FTO Genotype, Vitamin D Status, and Weight Gain During Childhood

  1. Marly A. Cardoso3
  2. for the ACTION Study Team*
  1. 1Public Health Nutrition Program, School of Public Health, University of São Paulo, São Paulo, Brazil
  2. 2Department of Nutrition, Harvard School of Public Health, Boston, MA
  3. 3Department of Nutrition, School of Public Health, University of São Paulo, São Paulo, Brazil
  1. Corresponding author: Marly A. Cardoso, marlyac{at}usp.br.

Abstract

Previous evidence suggests that variants in the fat mass and obesity-associated gene (FTO) affect adiposity in an age-dependent fashion in children, and nutritional factors may modify genotype effects. We assessed the effect of FTO rs9939609 on BMI and BMI-for-age Z score changes during childhood in a population-based longitudinal study in the Brazilian Amazon and investigated whether these effects were modified by vitamin D status, an important nutritional factor related to adiposity. At baseline, 1,088 children aged <10 years had complete genotypic and anthropometric data; 796 were followed up over a median 4.6 years. Baseline vitamin D insufficiency was defined as <75 nmol/L. We observed a 0.07 kg/m2/year increase in BMI and a 0.03 Z/year increase in BMI-for-age Z score per rs9939609 risk allele over follow-up (P = 0.01). Vitamin D status significantly modified FTO effects (P for interaction = 0.02). The rs9939609 risk allele was associated with a 0.05 Z/year increase in BMI-for-age Z score among vitamin D–insufficient children (P = 0.003), while no significant genetic effects were observed among vitamin D–sufficient children. Our data suggest that FTO rs9939609 affects child weight gain, and genotype effects are more pronounced among children with insufficient vitamin D levels.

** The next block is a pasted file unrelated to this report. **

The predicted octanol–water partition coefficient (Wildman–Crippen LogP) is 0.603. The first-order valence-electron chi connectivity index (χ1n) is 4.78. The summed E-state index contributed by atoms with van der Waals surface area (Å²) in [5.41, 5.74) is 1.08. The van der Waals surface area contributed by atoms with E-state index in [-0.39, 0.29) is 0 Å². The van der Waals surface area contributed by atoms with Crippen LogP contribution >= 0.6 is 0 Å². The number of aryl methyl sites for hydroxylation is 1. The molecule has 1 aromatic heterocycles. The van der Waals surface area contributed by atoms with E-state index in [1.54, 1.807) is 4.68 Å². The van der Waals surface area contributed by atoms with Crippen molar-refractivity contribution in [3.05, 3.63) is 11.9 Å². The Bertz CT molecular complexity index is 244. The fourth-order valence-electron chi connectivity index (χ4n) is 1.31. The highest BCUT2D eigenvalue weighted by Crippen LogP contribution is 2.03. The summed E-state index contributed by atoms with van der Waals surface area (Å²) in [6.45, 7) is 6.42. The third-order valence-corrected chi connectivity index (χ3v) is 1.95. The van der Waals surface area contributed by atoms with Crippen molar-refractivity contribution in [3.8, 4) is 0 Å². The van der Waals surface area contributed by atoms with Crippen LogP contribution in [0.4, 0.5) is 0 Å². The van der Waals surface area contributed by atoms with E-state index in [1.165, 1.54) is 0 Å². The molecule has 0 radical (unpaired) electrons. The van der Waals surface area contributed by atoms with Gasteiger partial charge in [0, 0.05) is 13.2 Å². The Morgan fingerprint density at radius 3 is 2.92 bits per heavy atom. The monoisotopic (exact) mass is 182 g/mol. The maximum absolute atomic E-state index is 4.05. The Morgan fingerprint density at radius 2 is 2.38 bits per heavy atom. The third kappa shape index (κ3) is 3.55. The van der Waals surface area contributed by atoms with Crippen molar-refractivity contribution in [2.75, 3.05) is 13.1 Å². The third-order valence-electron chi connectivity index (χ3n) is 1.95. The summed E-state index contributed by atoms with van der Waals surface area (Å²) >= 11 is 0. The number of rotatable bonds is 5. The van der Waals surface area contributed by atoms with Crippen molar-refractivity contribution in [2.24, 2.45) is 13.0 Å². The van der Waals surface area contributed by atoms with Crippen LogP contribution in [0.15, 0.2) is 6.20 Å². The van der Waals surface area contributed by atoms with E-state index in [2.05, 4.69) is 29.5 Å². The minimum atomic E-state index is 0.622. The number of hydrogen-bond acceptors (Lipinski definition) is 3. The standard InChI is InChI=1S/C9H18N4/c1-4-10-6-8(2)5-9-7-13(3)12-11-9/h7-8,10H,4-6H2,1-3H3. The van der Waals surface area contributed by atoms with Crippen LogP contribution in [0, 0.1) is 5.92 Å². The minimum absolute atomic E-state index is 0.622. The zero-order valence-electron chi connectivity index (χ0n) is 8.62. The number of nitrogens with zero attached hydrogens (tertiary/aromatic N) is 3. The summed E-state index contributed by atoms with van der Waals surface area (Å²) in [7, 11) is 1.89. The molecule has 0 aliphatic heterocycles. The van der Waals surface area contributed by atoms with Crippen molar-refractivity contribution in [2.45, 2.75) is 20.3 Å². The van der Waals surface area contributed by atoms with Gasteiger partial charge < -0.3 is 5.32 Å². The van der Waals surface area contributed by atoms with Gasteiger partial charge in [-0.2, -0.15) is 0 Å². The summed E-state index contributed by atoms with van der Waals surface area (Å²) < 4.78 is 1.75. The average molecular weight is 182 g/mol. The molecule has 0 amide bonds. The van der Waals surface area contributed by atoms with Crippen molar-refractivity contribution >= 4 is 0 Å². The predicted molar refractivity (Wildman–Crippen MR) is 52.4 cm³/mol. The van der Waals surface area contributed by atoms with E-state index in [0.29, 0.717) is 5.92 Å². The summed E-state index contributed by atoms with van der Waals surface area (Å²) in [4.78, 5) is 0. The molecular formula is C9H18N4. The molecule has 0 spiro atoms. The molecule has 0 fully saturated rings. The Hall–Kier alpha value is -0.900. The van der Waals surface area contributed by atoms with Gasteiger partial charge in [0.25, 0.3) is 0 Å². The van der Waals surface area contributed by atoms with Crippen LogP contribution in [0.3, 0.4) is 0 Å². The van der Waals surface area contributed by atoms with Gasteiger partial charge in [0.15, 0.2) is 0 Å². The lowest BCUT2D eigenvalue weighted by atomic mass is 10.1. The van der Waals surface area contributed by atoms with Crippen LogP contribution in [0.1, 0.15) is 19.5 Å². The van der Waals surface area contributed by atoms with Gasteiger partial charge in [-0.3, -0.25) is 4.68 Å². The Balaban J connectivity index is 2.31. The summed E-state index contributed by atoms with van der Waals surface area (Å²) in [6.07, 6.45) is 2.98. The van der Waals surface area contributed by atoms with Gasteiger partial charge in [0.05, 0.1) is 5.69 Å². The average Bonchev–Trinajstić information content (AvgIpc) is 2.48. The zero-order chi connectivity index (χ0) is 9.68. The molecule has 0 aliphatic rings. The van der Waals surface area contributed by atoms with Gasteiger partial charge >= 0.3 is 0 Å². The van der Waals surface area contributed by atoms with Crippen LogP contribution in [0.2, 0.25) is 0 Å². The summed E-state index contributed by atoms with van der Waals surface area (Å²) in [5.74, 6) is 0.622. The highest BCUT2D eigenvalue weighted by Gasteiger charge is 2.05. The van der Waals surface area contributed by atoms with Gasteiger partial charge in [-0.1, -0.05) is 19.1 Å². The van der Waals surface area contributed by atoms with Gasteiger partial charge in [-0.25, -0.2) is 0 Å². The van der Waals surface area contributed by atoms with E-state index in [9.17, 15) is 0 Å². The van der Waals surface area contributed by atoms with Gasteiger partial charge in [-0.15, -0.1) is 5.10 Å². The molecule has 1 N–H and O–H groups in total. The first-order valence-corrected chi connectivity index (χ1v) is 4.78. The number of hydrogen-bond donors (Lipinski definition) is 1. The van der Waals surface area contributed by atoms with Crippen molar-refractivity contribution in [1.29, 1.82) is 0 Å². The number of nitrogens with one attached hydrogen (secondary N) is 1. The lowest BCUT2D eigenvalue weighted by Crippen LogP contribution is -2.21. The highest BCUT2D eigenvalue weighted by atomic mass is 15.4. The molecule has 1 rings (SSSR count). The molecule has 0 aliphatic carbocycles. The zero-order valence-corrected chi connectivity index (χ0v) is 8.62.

Footnotes

  • * A full list of members of the ACTION Study Team can be found in the appendix.

  • See accompanying commentary, p. 405.

  • Received August 21, 2013.
  • Accepted October 9, 2013.

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  1. Diabetes vol. 63 no. 2 808-814
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